Fresh revelations have emerged on how Malcolm Brindred was incriminated in the OPL 245 bribery scandal.
Malcolm Brindred is one of the four Shell executives charged in lead up to landmark trial over billion dollar Nigerian bribery scheme.
According to Royal Dutch Shell PLC, a blog that monitors and reports activities of Royal Dutch Shell Plc, Malcolm Brindred must have been exposed through his left behind fingerprints.
Royal Dutch Shell Plc blog quoted Bill Campbell, a former Auditor at Royal Dutch Shell Plc who suggested that Malcolm might have failed to wipe the crime scene free of fingerprints.
The blog said “We have all seen the movies where the bad guy covers up his deadly deed by wiping clear any sign of his presence at the crime scene. Malcolm was good at this, taking care on the 11th September 2003 to have destroyed the HSE files in The Hague and the audit files in the phase 3 building of Tullos removing forever the incriminating evidence re his involvement and contribution to the deaths on Brent Bravo that day”.
Surprising therefore, that when the Dutch police searched the offices in The Hague on 17 February 2016 approx 3 years after Malcolm’s surprise and unexplained departure from RDS they found a whole stack of what I understand was incriminating stuff in a file cabinet in Malcolm’s old office now occupied by the new Shell Chairman who had taken over from Ollila.
Simon Henry sure thought it was a potential smoking gun when he informed BVB on the tape recording that this whole stack of stuff they have obtained belonging to Malcolm is (nervous chuckles) probably MORE INTERESTING to the police (1). More interesting indeed, is that why Henry cut his losses and left the crime scene to escape getting personally involved.
See below a full transcript of conversation between Ben van Beurden (Shell CEO) & Simon Henry (Shell CFO) that further sheds light on how Malcolm Brindred was fingered in the matter.
|00.25||SH||Sorry, your missed call. I was, er, having something to eat.|
|00.30||BVB||Yeah, I know you’re on leave, so am I. You obviously know what happened at the office today, so I just wanted to check in with you…|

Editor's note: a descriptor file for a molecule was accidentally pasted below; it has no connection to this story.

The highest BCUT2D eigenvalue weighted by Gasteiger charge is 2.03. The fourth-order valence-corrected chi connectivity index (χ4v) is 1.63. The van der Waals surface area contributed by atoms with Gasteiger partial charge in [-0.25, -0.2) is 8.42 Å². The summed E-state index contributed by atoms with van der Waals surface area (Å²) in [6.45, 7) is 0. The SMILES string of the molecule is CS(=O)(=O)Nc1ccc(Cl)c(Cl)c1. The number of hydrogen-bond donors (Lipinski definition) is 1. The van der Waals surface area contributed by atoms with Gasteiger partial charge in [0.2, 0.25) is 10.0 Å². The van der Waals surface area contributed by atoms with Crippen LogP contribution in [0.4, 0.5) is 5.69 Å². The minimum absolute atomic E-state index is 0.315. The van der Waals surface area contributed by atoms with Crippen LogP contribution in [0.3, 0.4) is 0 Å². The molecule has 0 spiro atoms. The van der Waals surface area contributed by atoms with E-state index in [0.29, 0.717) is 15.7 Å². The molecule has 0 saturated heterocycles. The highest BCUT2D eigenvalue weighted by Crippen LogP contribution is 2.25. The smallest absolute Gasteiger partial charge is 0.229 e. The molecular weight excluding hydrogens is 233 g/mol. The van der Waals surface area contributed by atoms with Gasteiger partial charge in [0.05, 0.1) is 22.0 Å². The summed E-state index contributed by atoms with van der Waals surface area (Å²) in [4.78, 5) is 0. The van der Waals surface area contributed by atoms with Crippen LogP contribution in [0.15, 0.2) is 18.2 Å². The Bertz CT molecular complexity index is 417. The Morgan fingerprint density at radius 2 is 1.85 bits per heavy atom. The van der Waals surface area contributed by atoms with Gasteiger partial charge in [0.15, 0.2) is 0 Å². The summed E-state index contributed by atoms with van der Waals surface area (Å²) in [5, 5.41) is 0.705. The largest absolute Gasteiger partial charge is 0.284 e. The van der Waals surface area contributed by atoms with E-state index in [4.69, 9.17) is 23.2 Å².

|00.37||SH||I’m actually in the office tomorrow morning.|
|00.40||BVB||Oh will you be…|
|00.42||SH||I’m leaving at lunchtime. I’ve been in Brussels today.|
|00.45||BVB||Oh, I thought you were in Switzerland this week?|
|00.50||SH||I fly down tomorrow afternoon, evening.|
|00.55-||BVB||Oh OK, so I… as I said I… just hold on, I just want to get away from the nanny. And so I just wanted to check in and see whether you’re alright. I trust you have been informed about what happened at the office and the fact that they have gone through both our rooms to get whatever information they needed to get.|
|1:20||SH||Yeah. I spoke to Ronan [Cassidy, Shell Chief Human Resources & Corporate Officer] and Souli [Bouchla, Shell Executive Assistant] and I heard that. I hadn’t heard much else actually. That’s about it, all that I’ve heard…|
|BVB||Yeah well I don’t know exactly of course the details of the events but I spoke with Michiel [Brandjes, Shell Company Secretary] and Ronan [Cassidy] three times during the day, and with Donny [Ling, Shell Legal Director] who is in Barcelona. So it looks as if they have some form of coordination between the Italian prosecutor, possibly … with a link into the DoJ, but we’re not sure yet. But, er, clearly something they have been preparing for and need to do now apparently also because of a statute of limitations that expires next month in Italy. But it… they were apparently … quite, er, firstly well prepared but also quite forceful and brusque this morning when they got hold of Annette [van Lisse, secretary to Ben van Beurden], they rattled a few people in the office probably. But during the day it sort of all turned into a fairly sort of professionally run organisation, certainly from our side, but also from the side of the prosecutor. Annette was… I spoke with Annette at the end of the day, apparently they had been in my office for 3 or 4 hours going through everything. I have nothing on OPL245 … but anyway they managed to take one folder which they thought was of relevance … no idea what that would be. Apparently they had been in your office … they were still in your office when I spoke with Annette at the end of the afternoon so they were going through things…|